Reduce my plastic and heavy metal usage
Throwing “steamable” bags of frozen vegetables in the microwave has always been a quick, easy, and relatively inexpensive way for me to put together “sides” for our family dinners. Yet, heating plastics is the not safest thing I can be doing for my young children. In addition to reducing the amount I use our microwave, I’ve been trying to use microwaveable-safe dishes for warming instead of the manufacturer’s plastic bags and trays. Plastics are known to be “endocrine-disruptors” – they wreak havoc on our adrenal system and hormones. This fact is especially of concern to young children whose bodies are still growing.
I’ve also tried to reduce the amount of canned food we eat. I buy highly acidic items – such as tomato sauce or diced tomatoes – in glass jars, since the acidity can wear away at aluminum cans. Lastly, I’ve stopped cooking with aluminum foil. When heated, aluminum foil can wear away, so to speak, and cause a dust that can scrape off onto and penetrate our foods. These days, I always use baking sheets and coat them with cooking oil to prevent sticking.
Take my time when eating
Eating slowly – or at least at a reasonable pace – is essential to proper digestion and helping to feel satiated. As a mother to two toddlers, I routinely scarf down my meals due to time constraints and the demands that young children often bring. In fact, when my husband and I were out to eat alone the other week, I said something to this effect to him, “I don’t even mind if we don’t have the most riveting, or intellectually-stimulating conversations any more on our date nights. I just want to take my time, savor the food, and enjoy my meal in peace!” If you’re a busy mom to young children, I suppose you can relate!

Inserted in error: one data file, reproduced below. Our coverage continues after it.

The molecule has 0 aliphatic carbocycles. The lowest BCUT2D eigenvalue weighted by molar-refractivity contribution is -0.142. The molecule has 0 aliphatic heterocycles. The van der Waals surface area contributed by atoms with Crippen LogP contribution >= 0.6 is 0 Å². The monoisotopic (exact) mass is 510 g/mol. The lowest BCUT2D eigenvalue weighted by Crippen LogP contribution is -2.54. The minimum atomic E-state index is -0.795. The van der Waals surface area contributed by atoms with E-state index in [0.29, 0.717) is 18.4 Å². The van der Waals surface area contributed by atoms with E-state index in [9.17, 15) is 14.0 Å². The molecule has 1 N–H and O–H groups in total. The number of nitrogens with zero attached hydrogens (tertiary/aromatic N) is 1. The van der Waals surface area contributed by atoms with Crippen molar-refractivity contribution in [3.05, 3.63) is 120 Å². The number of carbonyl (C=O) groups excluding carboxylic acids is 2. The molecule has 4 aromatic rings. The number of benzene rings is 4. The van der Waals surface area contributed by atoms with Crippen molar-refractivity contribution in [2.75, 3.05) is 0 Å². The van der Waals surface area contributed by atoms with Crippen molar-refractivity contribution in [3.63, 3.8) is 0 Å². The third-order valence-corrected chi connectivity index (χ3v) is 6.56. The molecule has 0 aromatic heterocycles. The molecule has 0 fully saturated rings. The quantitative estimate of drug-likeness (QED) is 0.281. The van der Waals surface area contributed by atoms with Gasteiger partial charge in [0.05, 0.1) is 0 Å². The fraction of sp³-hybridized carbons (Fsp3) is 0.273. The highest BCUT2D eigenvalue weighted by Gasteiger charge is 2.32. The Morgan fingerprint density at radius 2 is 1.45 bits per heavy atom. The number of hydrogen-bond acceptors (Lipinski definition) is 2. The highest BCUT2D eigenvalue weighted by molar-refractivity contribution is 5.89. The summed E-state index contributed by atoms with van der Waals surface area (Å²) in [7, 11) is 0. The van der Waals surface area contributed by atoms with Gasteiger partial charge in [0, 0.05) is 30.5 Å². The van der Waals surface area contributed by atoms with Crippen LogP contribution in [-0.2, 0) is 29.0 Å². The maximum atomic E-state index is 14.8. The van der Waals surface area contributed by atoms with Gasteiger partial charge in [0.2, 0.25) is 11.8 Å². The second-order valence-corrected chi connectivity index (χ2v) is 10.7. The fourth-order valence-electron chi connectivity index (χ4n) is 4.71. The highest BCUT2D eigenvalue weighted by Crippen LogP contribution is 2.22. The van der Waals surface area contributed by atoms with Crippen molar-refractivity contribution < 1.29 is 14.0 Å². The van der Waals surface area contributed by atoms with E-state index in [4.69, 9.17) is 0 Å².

Eating slowly is difficult to do in this stage of my life, however, I can make some easy changes. For instance, I’ve started ensuring that I eat a proper breakfast so that I’m not completely famished by lunchtime. In fact, eating smaller meals throughout the day is easier for me and my digestion at this point. I like to have a family dinner together, but I’ve started eating breakfast and lunch by myself when at least one child is busy playing or napping. That way I have more to time to spend preparing and eating my food.
Defining the times of work and play
As a modern mother, I’m never void of a professional project or assignment at any given time. My career choices have allowed me to be available for my children and still maintain a professional identity, however, the lines of demarcation between work and play have been blurred in the process. My goal this year is to stop trying to do multiple things at once and to be more present and mindful in my duties as both a mother and a professional. I wrote a useful article about mindfulness that can be accessed here.
Thank you for taking the time to read this personal and somewhat lighthearted post. Here’s to a happy, healthy 2018!